When your little bag is no longer too hot to handle, (or when you’ve remembered you left it hanging), untie and squeeze every last drop of juice you can ring out and measure. For every 600ml of juice you’ll need 450g of sugar (1 pint of juice, one pound of sugar). Put both into a preserving pan or heavy bottomed saucepan, and bring to a rapid boil, stirring frequently,descumming

After about 10 – 15mins a scum will start to collect, skim it gently off and then go retrieve your cold plates. For it’s about now we’ll do the plate test. Your mixture is beginning to thicken? When it does spoon a good dollop onto a cold plate and wait a few seconds for it to cool. Then smear your finger through the jelly…

.plate test

When the finger leaves a clear smear, a definate line – you’re ready to pot. Oh please don’t be too hasty at this point, that’s why we put a fistful of plates to cool. If your jelly begins to run into the smear, discard the plate and cook for another few minutes before trying again – don’t hesitate to use as many plates as needed, your eye will become more practised with all the preserving you’re planning on doing, no-one’s counting but you; and let’s face it, runny jam just ain’t what we’re after!

Ok, so your smear is perfect, your pots are clean and dry, now all you have to do is ladle them full – as speedily as you can manage – we want it piping hot when we close them.

.potting

Screw on your lids, wipe your jars with a clean damp cloth and place them upside down to cool. The turning of the pots allows the boiling jelly to scald the lids ensuring mould free tops without the hassle of melting paraffin or greaseproof circles.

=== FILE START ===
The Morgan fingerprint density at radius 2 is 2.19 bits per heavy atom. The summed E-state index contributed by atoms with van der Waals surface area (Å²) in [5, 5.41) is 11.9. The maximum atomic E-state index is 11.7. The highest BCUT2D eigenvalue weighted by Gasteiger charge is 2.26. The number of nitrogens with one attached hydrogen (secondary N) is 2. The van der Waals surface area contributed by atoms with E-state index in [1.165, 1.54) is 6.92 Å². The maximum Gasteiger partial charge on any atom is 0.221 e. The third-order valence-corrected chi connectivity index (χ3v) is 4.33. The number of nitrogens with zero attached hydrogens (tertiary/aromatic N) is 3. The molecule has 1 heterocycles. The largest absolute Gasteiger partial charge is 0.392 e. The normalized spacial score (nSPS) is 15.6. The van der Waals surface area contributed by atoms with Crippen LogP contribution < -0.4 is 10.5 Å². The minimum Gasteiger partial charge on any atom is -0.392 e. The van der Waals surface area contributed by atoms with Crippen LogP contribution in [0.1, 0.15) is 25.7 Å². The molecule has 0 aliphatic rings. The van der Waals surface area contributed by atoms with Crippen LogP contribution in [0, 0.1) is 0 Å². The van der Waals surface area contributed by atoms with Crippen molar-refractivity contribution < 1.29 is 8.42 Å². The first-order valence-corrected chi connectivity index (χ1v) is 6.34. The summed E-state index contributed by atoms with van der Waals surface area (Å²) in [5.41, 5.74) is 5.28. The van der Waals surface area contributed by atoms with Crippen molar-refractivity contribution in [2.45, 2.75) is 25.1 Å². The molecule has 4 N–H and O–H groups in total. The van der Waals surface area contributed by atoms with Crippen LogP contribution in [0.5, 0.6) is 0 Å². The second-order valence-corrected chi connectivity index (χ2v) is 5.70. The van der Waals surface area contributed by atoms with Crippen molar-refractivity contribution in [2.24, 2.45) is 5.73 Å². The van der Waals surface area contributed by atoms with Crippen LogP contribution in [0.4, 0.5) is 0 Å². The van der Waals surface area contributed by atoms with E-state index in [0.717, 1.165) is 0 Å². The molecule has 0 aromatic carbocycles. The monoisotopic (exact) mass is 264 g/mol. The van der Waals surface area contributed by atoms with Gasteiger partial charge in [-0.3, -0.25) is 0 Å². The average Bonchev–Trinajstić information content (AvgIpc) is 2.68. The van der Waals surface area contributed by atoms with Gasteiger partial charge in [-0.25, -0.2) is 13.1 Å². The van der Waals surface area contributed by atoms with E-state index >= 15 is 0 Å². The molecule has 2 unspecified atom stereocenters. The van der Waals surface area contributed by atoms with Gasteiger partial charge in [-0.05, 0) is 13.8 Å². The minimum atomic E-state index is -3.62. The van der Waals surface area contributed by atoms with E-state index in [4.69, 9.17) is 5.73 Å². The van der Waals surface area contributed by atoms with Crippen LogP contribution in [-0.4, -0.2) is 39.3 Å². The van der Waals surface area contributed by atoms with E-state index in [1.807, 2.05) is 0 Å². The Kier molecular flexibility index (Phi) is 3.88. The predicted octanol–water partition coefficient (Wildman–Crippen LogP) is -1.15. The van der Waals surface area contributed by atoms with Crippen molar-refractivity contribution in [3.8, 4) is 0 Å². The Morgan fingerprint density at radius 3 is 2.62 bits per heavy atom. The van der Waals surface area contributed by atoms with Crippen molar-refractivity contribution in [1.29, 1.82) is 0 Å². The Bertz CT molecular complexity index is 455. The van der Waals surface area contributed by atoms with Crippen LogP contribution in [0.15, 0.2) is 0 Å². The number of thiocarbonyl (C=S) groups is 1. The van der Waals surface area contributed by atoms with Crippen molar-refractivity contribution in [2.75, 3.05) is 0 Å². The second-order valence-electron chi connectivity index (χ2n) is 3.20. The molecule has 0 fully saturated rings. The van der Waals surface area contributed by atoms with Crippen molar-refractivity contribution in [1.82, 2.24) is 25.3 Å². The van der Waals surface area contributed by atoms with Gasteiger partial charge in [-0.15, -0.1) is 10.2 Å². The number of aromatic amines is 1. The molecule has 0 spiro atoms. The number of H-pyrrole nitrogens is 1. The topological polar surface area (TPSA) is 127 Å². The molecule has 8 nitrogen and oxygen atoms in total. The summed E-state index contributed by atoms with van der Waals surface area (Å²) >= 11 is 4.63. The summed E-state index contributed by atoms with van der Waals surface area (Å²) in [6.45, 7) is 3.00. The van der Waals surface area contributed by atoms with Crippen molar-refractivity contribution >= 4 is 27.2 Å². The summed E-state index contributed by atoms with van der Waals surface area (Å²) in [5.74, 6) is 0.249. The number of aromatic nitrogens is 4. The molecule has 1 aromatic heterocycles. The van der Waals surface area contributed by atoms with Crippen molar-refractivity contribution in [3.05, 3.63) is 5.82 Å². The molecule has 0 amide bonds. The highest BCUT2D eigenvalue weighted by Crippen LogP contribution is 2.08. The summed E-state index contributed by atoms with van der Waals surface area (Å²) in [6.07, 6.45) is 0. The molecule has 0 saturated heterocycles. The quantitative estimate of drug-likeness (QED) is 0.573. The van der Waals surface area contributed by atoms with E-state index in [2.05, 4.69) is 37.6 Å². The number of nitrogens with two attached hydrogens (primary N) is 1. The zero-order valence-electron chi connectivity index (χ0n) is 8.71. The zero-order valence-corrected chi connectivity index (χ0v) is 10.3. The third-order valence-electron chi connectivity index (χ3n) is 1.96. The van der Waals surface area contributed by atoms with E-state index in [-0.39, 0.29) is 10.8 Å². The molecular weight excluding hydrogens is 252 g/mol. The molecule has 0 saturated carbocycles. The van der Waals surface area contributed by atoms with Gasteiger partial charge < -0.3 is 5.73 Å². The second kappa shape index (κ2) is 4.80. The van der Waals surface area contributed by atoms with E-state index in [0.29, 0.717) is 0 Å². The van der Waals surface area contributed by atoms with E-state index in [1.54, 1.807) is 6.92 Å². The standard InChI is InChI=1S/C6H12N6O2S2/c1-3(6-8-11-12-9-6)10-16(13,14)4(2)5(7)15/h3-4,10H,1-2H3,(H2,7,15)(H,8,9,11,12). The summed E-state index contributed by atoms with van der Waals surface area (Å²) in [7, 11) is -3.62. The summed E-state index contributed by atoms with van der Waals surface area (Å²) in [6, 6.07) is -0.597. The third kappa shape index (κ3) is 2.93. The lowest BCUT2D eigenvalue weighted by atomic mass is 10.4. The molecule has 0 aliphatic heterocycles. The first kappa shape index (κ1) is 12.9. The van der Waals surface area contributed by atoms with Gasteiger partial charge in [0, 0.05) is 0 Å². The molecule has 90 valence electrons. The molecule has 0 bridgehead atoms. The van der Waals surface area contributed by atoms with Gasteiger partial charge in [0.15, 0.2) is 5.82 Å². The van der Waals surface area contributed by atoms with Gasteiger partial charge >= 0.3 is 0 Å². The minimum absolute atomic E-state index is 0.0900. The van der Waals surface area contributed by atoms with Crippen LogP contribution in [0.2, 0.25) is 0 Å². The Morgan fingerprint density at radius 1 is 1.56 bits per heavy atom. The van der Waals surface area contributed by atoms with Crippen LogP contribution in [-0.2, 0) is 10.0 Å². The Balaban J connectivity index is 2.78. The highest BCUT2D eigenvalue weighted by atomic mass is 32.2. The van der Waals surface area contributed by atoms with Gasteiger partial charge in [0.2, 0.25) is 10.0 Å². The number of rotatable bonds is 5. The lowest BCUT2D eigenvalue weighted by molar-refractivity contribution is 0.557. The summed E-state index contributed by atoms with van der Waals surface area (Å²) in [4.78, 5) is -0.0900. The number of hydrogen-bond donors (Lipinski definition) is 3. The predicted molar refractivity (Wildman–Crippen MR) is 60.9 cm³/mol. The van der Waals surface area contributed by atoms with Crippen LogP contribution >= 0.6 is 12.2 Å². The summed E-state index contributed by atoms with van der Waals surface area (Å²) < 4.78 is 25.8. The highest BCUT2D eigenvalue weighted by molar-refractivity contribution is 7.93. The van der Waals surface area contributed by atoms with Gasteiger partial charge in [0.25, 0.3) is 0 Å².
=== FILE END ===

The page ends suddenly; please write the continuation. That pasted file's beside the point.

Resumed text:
upend pots

When they’re cool, re-turn, label and store in a cool dark place.  Et voilà, grape jelly. I’ll be enjoying it with blue cheese and salad toasties, as a wonderful glaze for roasted chicken, with spicy sausage, the list goes on. Hal will probably put it on bread!

So that’s our first assault on fruit mountain, we’ll tell you about further forays next week. In the meantime, I couldn’t help but think of all the second homes there are in just our little corner of France. Wondering how many other gardens are  producing their little hearts out  to an empty gallery? Seems a mighty shame when you think about it… Meanwhile, Audrey and Sean, we’ll be seeing you very soon, jelly in hand. A giant thankyou for your generosity!

’til next week,

mandy x

4 thoughts on “Found, one lost orchard.

    1. Absolutely Maylin, just what I was thinking – it would need a dedicated organiser though – know anyone with the time/enthusiasm? Maybe something to take to a local mayor? Definitely food for thought eh?!

      Like

    1. Thanks to my French sister-in-law for that one! I’ve been doing it for a few years now and it really does work, even with the parffin I used to find you’d still get mouldy streaks but hey with Babette’s tip, not a spore in sight!!!

      Liked by 1 person

Leave a Reply

Fill in your details below or click an icon to log in:

WordPress.com Logo

You are commenting using your WordPress.com account. Log Out / Change )

Twitter picture

You are commenting using your Twitter account. Log Out / Change )

Facebook photo

You are commenting using your Facebook account. Log Out / Change )

Google+ photo

You are commenting using your Google+ account. Log Out / Change )

Connecting to %s